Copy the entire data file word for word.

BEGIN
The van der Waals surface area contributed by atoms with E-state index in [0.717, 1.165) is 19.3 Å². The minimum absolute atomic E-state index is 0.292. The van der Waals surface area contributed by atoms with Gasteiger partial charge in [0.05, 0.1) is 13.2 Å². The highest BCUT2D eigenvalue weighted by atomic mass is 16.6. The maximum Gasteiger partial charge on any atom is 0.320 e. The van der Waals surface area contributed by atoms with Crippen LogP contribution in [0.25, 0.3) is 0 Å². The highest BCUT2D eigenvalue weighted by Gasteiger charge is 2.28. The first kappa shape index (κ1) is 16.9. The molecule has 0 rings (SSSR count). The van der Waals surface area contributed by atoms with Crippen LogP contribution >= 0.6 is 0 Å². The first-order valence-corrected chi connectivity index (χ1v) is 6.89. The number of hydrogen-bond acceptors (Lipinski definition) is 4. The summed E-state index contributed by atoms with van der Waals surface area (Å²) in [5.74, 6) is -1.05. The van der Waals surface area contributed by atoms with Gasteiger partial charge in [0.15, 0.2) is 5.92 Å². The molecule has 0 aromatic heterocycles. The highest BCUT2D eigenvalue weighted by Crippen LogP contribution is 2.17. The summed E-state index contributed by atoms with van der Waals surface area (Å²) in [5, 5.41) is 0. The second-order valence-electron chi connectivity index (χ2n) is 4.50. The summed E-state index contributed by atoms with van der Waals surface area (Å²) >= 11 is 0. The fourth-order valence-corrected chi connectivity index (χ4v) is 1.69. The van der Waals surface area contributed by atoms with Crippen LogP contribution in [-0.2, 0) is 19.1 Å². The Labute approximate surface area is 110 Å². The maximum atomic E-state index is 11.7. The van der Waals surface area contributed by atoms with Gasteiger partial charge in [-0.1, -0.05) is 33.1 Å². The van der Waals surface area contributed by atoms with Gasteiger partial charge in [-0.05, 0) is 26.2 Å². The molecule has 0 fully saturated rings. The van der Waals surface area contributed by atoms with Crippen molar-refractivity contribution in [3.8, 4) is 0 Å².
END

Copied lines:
The van der Waals surface area contributed by atoms with E-state index in [0.717, 1.165) is 19.3 Å². The minimum absolute atomic E-state index is 0.292. The van der Waals surface area contributed by atoms with Gasteiger partial charge in [0.05, 0.1) is 13.2 Å². The highest BCUT2D eigenvalue weighted by atomic mass is 16.6. The maximum Gasteiger partial charge on any atom is 0.320 e. The van der Waals surface area contributed by atoms with Crippen LogP contribution in [0.25, 0.3) is 0 Å². The highest BCUT2D eigenvalue weighted by Gasteiger charge is 2.28. The first kappa shape index (κ1) is 16.9. The molecule has 0 rings (SSSR count). The van der Waals surface area contributed by atoms with Crippen LogP contribution >= 0.6 is 0 Å². The first-order valence-corrected chi connectivity index (χ1v) is 6.89. The number of hydrogen-bond acceptors (Lipinski definition) is 4. The summed E-state index contributed by atoms with van der Waals surface area (Å²) in [5.74, 6) is -1.05. The van der Waals surface area contributed by atoms with Gasteiger partial charge in [0.15, 0.2) is 5.92 Å². The molecule has 0 aromatic heterocycles. The highest BCUT2D eigenvalue weighted by Crippen LogP contribution is 2.17. The summed E-state index contributed by atoms with van der Waals surface area (Å²) in [5, 5.41) is 0. The second-order valence-electron chi connectivity index (χ2n) is 4.50. The summed E-state index contributed by atoms with van der Waals surface area (Å²) >= 11 is 0. The fourth-order valence-corrected chi connectivity index (χ4v) is 1.69. The van der Waals surface area contributed by atoms with Crippen LogP contribution in [-0.2, 0) is 19.1 Å². The Labute approximate surface area is 110 Å². The maximum atomic E-state index is 11.7. The van der Waals surface area contributed by atoms with Gasteiger partial charge in [-0.1, -0.05) is 33.1 Å². The van der Waals surface area contributed by atoms with Gasteiger partial charge in [-0.05, 0) is 26.2 Å². The molecule has 0 fully saturated rings. The van der Waals surface area contributed by atoms with Crippen molar-refractivity contribution in [3.8, 4) is 0 Å².